There are three actual classical “works” included in the Works. The first of these has a heavy metal title, and begins Side 3, Carl Palmer’s solo project: Sergei Prokofiev’s “The Enemy God Dances with the Black Spirits” from the Scythian Suite. This intentionally “barbaric” music (under the heavy influence of Stravinsky’s Rite of Spring) is more or less played straight, though the addition of Palmer’s continuous, flailing drum solos turns it into a hectic, scary big band number (with strings). The rest of the side consists of more instrumentals, some great, some forgettable, all but one with manic drumming. There are two named after cities: “L.A. Nights” is a run-of-the-mill rocker with guitar solos, while “New Orleans” is an amazing bit of funk featuring wah-wahs. “Bach Two-Part Invention in D-minor” is the second classical number; in this arrangement of the keyboard piece, Palmer plays mallet instruments rather than drums – but the string section is off-key and ruins the whole mood. “Food for Your Soul” isn’t really, though it includes an actual drum solo (no other instruments) and a nod to Ian Anderson’s flute. Finally, “Tank” is an arrangement of an instrumental from ELP’s first album. Oddly, Emerson’s keyboard improvisations in the middle section are transcribed note for note for violins, and again, they play off-key. Ugh! They should have left it alone – and, in the third section, they do – the three of them play what sounds like the original (with a slightly different keyboard solo) and add blasting brass chords behind them. This part, at least, is exciting; but in the end it’s merely an arrangement of the first version.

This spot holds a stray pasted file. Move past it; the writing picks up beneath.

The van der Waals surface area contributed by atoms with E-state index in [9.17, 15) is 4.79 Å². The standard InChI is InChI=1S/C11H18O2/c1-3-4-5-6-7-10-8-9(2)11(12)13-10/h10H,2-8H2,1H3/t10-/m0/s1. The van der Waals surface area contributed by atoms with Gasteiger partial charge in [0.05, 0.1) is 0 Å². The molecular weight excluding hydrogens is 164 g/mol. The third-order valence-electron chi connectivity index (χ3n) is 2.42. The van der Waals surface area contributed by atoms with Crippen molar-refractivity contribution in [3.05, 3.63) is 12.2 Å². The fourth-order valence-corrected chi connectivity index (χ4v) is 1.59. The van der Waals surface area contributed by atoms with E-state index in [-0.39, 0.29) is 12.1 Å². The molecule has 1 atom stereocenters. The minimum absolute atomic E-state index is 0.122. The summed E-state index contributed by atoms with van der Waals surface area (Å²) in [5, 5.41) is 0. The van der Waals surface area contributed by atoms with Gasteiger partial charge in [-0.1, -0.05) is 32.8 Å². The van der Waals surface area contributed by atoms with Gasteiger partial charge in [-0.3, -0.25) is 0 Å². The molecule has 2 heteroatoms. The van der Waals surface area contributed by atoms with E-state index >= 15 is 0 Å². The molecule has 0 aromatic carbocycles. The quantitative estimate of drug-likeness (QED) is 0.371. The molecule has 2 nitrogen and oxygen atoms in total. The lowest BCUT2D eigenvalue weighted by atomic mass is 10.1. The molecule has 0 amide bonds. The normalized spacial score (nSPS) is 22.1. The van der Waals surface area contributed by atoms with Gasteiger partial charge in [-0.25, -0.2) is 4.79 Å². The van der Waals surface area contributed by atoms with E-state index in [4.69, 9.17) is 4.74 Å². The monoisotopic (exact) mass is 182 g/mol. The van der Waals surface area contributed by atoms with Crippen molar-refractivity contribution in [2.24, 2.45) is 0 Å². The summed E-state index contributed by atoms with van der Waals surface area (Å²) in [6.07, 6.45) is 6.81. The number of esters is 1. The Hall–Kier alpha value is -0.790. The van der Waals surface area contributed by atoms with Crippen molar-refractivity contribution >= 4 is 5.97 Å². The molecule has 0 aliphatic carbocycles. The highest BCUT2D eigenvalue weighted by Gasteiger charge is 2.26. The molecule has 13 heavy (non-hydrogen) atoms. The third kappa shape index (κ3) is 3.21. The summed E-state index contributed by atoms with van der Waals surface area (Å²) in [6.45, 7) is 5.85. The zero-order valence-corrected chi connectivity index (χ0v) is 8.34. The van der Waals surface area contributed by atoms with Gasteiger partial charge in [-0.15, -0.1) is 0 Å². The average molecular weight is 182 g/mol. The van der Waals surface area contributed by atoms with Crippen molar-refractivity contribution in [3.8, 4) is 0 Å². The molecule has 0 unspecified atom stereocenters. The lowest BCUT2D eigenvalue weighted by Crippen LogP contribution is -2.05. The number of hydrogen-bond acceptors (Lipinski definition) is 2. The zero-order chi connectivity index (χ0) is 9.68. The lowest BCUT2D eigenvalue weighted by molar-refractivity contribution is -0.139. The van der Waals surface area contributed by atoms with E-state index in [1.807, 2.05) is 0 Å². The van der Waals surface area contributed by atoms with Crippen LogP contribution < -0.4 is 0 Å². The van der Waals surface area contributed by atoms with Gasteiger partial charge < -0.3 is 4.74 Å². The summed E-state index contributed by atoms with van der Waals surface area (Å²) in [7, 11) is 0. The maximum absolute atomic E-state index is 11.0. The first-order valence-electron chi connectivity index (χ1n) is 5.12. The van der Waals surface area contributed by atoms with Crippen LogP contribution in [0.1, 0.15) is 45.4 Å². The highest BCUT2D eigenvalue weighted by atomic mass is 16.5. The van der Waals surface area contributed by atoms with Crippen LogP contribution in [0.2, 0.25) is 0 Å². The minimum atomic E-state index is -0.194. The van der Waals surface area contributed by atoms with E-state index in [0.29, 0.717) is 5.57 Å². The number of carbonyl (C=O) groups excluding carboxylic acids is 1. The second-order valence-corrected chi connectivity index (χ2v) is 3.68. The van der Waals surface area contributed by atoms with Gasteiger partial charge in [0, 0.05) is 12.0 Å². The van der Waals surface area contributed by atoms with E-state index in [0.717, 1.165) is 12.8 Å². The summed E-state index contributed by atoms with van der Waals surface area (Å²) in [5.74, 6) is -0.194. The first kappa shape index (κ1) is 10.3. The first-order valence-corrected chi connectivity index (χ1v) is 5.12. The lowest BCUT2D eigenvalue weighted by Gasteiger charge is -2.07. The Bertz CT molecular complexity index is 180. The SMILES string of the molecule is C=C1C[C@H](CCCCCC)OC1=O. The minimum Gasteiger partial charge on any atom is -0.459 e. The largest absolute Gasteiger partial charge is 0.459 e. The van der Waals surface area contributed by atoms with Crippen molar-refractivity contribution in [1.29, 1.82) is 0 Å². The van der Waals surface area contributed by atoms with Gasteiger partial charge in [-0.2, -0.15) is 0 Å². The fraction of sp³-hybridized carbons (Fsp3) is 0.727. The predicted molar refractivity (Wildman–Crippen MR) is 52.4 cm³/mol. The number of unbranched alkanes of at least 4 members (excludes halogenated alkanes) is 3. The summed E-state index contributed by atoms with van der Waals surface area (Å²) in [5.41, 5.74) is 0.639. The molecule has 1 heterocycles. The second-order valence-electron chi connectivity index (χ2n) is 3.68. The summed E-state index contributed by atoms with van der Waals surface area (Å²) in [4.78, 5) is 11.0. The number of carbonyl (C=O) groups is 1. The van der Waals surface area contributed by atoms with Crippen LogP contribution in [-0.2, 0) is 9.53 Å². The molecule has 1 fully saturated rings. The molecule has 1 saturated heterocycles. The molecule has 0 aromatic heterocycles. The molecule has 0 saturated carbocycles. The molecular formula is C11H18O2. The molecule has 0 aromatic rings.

Side 4 begins with the last of the three actual “classical” pieces, and the one that is the most transformed: Copland’s Fanfare for the Common Man. Very symphonic at first (though with some added – and unnecessary – reverb), but ELP’s masterstroke was to turn this into a rockin’ blues number. The blues-rock emerges slowly, but eventually the Copland comes to an end and we’re left with a keyboard solo over a driving beat, sounding like nothing so much as an electric organ version of Zeppelin’s “When the Levee Breaks.” The music adds more and more blue notes, finally going completely, insanely, atonal. Riffs from the Copland reemerge, and then the Fanfare is back, though the beat (and electric organ) are still there. The two styles duke it out until the end. This is my favorite part of the Works, though I don’t know if it’s worth buying the whole double album for this one track.
The last and longest “song” is “Pirates,” which attempts to be a grand finale by summing up all that’s come before. There are long orchestral passages (careful listeners will notice fragments from Emerson’s “Concerto”), synthesizer solos, hints of Renaissance music, and odd meters, all leading to a rockin’ climax. Lake’s overwrought vocals finally find vindication as the thoroughly nasty character of the pirate captain, though perhaps more suitable for the Broadway stage than a rock album. At any rate, this certainly is a rock epic.
So, after 40 years, do these Works still work? Yes. No. Pick and choose between them: Some are brilliant, some are dinosaur-like fossils from an age of forced gigantic-ism, most are in between. The concept and the orchestrations are interesting at times, banal at others, and (I might mention) the whole album has a consistent problem with volume balance. Now that I’ve listened to it again a couple of times, I’ve enjoyed it – but I might be embarrassed to recommend it heartily to others. On the other hand, it is a lot of fun, and maybe that’s all it needs to be.